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January 17, 2016 Archives

Dragonflies are ancient: with damsel flies, they were among the earliest flying insects. An analysis based on molecular data and fossil evidence suggests a date of 480mya for the first insects, around the same time that land plants evolved, and includes a rather impressive family tree for the taxon; the earliest dragonfly fossils are around 325my old.

Back when I was doing my Hons year at uni, a friend was studying feeding in nymphal dragonflies, which was quite something to watch! (The feeding, not the friend.) If you look at them head-on - there's a good view in this video - they've got a well-developed set of mandibles. But the thing to watch out for, if you're something dinner-sized, is the big, extensible labium (analogous to a lower jaw) - this shoots out at great speed to catch passing water boatmen, mosquito larvae, or other suitable prey.

So, they're active predators, and this means that they need excellent vision. Like all insects, dragonfly eyes are based on units called ommatidia. However, dragonfly eyes are hugeMost of the animal's head is covered by the two compound eyes, each of which is made up of roughly 28,000 of those ommatidia. Much of their brain must be given over to processing that information, given the speed at which they move and the accuracy of their attacks (apparently up to 95% of attempts on prey are successful).

And since I mentioned speed, here's a video from the BBC on just how quickly dragonflies react to the sight of potential prey.

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I had another head-desk moment today, on reading a bit more of Judy Wilyman's PhD thesis (a bit at a time is quite enough). The document has quite a bit to say about smallpox. I've already noted the ill-considered statement that the vaccine has never been subject to clinical trials - a statement unaccompanied by any "now, I wonder why not?" explanation.

Incidentally, in commenting on that post, Tsu Do Nimh pointed out that there have been quite a few natural experiments that allow a comparison of morbidity and mortality between the vaccinated and non-vaccinated, beginning back in 18th-century Boston. In this instance the practice of variolation (using pus or scab material from someone recently infected) was used to protect people from smallpox; it was not as effective as modern vaccines and there were concerns that people still became ill and died. However, the comparative statistics are compelling. There were 3 outbreaks of smallpox in Boston, in 1721, 1764, & 1792, During those outbreaks the deaths per thousand cases of smallpox among the non-variolated ranged from 146 to 298. For the variolated group, deaths/1000 cases ranged from 9 to 20.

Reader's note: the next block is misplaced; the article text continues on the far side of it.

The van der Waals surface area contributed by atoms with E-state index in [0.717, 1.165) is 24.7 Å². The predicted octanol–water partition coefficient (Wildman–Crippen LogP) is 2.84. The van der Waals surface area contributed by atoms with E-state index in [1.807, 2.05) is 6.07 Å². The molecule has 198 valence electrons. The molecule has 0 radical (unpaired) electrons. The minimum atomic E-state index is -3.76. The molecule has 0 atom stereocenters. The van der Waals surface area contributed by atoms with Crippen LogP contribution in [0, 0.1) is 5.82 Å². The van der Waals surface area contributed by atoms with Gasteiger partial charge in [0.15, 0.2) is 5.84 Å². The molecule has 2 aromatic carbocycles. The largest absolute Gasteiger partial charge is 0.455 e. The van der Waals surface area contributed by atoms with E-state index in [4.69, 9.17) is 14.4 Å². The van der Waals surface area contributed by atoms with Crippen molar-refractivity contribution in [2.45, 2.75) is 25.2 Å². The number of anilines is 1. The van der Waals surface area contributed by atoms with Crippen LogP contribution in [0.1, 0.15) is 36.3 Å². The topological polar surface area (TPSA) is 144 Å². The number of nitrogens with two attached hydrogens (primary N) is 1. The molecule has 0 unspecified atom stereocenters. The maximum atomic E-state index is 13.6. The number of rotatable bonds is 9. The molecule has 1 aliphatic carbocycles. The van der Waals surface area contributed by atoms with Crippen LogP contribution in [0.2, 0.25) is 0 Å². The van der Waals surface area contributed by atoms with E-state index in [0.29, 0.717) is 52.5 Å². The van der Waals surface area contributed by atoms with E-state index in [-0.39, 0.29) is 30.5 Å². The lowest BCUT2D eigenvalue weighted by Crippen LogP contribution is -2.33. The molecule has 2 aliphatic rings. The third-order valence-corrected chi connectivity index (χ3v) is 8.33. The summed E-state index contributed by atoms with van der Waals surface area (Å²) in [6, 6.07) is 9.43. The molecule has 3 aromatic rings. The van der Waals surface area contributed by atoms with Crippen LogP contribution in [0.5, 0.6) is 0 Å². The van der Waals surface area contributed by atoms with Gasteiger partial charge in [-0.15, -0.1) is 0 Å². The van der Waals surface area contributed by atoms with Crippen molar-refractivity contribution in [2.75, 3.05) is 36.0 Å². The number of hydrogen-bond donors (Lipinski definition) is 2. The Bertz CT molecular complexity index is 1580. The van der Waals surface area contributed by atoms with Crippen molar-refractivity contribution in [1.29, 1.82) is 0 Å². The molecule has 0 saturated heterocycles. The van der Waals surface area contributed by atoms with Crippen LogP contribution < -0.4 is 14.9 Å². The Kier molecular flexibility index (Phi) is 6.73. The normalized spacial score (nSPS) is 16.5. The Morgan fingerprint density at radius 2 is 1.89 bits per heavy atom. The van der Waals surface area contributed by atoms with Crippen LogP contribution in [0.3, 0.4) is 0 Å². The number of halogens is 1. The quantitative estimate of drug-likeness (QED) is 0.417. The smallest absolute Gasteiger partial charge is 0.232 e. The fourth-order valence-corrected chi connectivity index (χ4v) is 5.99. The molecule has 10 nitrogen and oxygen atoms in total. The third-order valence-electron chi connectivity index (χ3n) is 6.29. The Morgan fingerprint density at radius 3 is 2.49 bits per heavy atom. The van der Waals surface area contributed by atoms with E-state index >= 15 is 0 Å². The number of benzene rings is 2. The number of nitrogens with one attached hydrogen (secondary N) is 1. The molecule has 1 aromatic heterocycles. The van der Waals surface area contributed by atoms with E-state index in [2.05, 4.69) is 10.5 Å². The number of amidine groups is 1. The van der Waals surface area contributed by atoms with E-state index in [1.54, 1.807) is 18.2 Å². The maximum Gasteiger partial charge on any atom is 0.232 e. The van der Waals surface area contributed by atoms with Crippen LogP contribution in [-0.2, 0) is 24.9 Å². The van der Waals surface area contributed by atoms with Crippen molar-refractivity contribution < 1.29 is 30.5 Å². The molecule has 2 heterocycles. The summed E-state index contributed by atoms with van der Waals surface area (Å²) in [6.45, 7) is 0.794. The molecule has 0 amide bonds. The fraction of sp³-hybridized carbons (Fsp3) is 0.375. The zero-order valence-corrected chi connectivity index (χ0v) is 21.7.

Wilyman must have missed this somehow.

But it gets worse. 

It's quite evident that Wilyman would prefer to attribute declines in rates of infection from diseases such as measles, polio & smallpox solely to 'environmental' factors, such as isolation of patients, along with better hygiene and nutrition. No-one would deny that these are important, but it's also worth noting that 1950s America (ie the US) had high standards of both hygiene and nutrition - and fairly high rates of morbidity and mortality from measles. Nonetheless, she claims (p128 of the thesis proper) for smallpox that 

isolation of the cases alone could have stopped the circulation of the virus and eradicated this disease
Why? Because, in her view
smallpox is only transferrable by direct skin-to-skin contact.
Now, while it's true that the main route of transmission is face-to-face contact (and not skin-to-skin - the World Health Organisation notes that the virus can travel in saliva droplets on the breath of an infected person), that's by no means the only route. As the Centres for Disease Control point out
Smallpox can also be spread through direct contact with infected bodily fluids or contaminated objects such as bedding or clothing. Rarely, smallpox has been spread by virus carried in the air in enclosed settings such as buildings, buses, and trains.

That information was extremely easy to find. It's surprising, to say the least, that the usual rigorous literature review required for a PhD thesis did not turn up the same information. And that the examiners didn't notice its absence.

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Recent Comments

  • Alison Campbell: Thanks, Beth - another one for my reading list. read more
  • Beth: That book "Smallpox and its Eradication" is very informative and read more
  • Beth: She didn't actually say that the efficacy should have been read more
  • Alison Campbell: Thanks, Beth; my thoughts exactly. I was horrified to see read more
  • Beth: Here were my comments about the smallpox passage: p. 105 read more
  • Alison Campbell: ooooh you are awful, herr doktor! read more
  • herr doktor bimler: incomplete molecular structure This sounds like something from a bad read more
  • Alison Campbell: I wouldn't mind if he kept his strange beliefs to read more
  • Grant: Yeah. Feeding instructions needed. On one hand hilarious anyone thinks read more
  • herr doktor bimler: The milk goes in the puss. Not the other way read more